Hyperaromatic stabilization of arenium ions: cyclohexa- and cycloheptadienyl cations-experimental and calculated stabilities and ring currents. - Journal of the American Chemical Society
Measurements of pK(R) show that the cycloheptadienyl cation is less stable than the cyclohexadienyl (benzenium) cation by 18 kcal mol(-1). This difference is ascribed here to "hyperaromaticity" of the latter. For the cycloheptadienyl cation a value of K(R) = [ROH][H(+)]/[R(+)] is assigned by combining a rate constant for reaction of the cation with water based on the azide clock with a rate constant for the acid-catalyzed formation of the cation accompanying equilibration of cycloheptadienol with its trifluoroethyl ether in TFE-water mixtures. Comparison of pK(R) = -16.1 with pK(R) = -2.6 for the cyclohexadienyl cation yields the difference in stabilities of the two ions. Interpretation of this difference in terms of hyperconjugative aromaticity is supported by the effect of benzannelation in reducing pK(R) for the benzenium ion: from -2.6 down to -3.5 for the 1H-naphthalenium and -6.0 for the 9H-anthracenium ions, respectively. MP2/6-311+G** and G3MP2 calculations of hydride ion affinities of benzenium ions show an order of stabilities for substituents at the methylene group consistent with their hyperconjugative abilities, i.e., (H(3)Si)(2) > cyclopropyl > H(2) > Me(2)> (HO)(2) > F(2). Calculations of ring currents show a similar ordering. No conventional ring current is seen for the cycloheptadienyl cation, whereas currents in the F(2)-substituted benzenium ion are consistent with antiaromaticity. Arenium ions where the methylene group is substituted with a single OH group show characteristic energy differences between conformations, with C-H or C-OH bonds respectively occupying or constrained to axial positions favorable to hyperconjugation. The differences were found to be 8.8, 6.3, 2.4, and 0.4 kcal mol(-1) for benzenium, naphthalenium, phenanthrenium, and cyclohexenyl cations, respectively.Â© 2011 American Chemical Society
Hyperaromatic stabilization of arenium ions. - Organic letters
Benzene-cis- and trans-1,2-dihydrodiols undergo acid-catalyzed dehydration at remarkably different rates: k(cis)/k(trans) = 4500. This is explained by formation of a Î²-hydroxycarbocation intermediate in different initial conformations, one of which is stabilized by hyperconjugation amplified by an aromatic no-bond resonance structure (HOC(6)H(6)(+) â†” HOC(6)H(5) H(+)). MP2 calculations and an unfavorable effect of benzoannelation on benzenium ion stability, implied by pK(R) measurements of -2.3, -8.0, and -11.9 for benzenium, 1-naphthalenium, and 9-phenanthrenium ions, respectively, support the explanation.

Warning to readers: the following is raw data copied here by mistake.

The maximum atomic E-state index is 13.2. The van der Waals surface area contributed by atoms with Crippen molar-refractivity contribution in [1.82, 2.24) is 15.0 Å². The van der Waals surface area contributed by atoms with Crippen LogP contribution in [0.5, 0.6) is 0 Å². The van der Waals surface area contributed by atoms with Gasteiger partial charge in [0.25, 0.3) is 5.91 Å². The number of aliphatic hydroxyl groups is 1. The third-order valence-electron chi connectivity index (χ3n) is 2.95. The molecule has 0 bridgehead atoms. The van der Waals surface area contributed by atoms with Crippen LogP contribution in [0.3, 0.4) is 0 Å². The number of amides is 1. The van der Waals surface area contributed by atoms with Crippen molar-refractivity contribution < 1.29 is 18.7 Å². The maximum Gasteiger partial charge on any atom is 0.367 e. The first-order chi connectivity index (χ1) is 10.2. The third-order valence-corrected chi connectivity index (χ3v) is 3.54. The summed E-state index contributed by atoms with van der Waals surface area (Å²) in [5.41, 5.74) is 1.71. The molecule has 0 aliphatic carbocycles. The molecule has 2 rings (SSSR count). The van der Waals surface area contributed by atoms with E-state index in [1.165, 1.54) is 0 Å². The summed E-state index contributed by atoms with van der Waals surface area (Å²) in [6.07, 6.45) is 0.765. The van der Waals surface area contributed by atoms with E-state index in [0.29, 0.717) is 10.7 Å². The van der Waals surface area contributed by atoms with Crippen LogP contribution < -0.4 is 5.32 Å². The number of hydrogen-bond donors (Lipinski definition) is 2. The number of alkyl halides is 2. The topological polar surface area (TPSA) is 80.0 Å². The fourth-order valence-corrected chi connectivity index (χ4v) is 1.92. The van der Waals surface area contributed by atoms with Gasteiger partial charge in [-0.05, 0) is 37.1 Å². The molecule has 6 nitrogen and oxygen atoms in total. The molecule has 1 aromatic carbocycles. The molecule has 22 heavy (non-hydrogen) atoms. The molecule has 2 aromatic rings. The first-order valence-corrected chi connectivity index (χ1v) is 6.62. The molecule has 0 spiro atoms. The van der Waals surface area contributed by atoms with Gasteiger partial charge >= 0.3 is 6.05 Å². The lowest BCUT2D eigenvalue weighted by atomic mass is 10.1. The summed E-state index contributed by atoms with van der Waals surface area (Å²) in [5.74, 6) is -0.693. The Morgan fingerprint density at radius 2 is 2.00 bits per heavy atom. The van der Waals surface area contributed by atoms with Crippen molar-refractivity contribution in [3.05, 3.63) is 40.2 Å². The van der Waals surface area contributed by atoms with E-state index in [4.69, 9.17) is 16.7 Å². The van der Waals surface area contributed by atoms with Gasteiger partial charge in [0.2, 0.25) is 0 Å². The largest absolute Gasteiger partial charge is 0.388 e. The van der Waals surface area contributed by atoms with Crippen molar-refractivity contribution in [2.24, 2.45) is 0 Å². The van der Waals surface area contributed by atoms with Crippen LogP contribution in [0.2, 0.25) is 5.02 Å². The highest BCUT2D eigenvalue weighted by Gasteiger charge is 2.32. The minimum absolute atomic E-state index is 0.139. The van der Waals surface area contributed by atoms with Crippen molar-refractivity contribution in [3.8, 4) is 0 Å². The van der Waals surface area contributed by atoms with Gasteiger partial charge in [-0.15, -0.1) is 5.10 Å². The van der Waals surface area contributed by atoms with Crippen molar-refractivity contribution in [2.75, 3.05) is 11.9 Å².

American Pediatric Surgical Association New Technology Committee review on video-assisted thoracoscopic surgery for childhood cancer. - Journal of pediatric surgery
Although the use of minimally invasive surgical (MIS) techniques for children with cancer is being practiced by some, its role remains unclearly defined. The purpose of this review was to describe the current literature on MIS for thoracic and mediastinal lesions in children.We performed a literature search for English studies that evaluated MIS techniques for biopsy or resection in children with suspected or established cancer. Only studies with greater than 20 patients were included in the review.Ten studies were included for review. Each represented institutional retrospective reviews of experience. Seven were single-institution studies, and 3 were multi-institutional. There were no prospective nor randomized identified.Based on primarily retrospective and observational data, the use of MIS for children with cancer who have pulmonary and mediastinal lesions seems to be effective and safe. Ideally, prospective studies are needed to evaluate this further.Copyright Â© 2010 Elsevier Inc. All rights reserved.
Test of time: a case study in the functioning of social systems as a defence against anxiety: rereading 50 years on. - Clinical child psychology and psychiatry
In this paper I revisit Isabel Menzies's classic 'nursing paper' (I.E.P. Menzies . A case-study in the functioning of social systems as a defence against anxiety: A report on a study of the nursing service of a general hospital. Human Relations, 13, 95-121). I outline the main findings of the paper and connect it to the major theoretical developments made by the Tavistock Institute of Human Relations and consider the current relevance of the paper in the contemporary field of health and social care.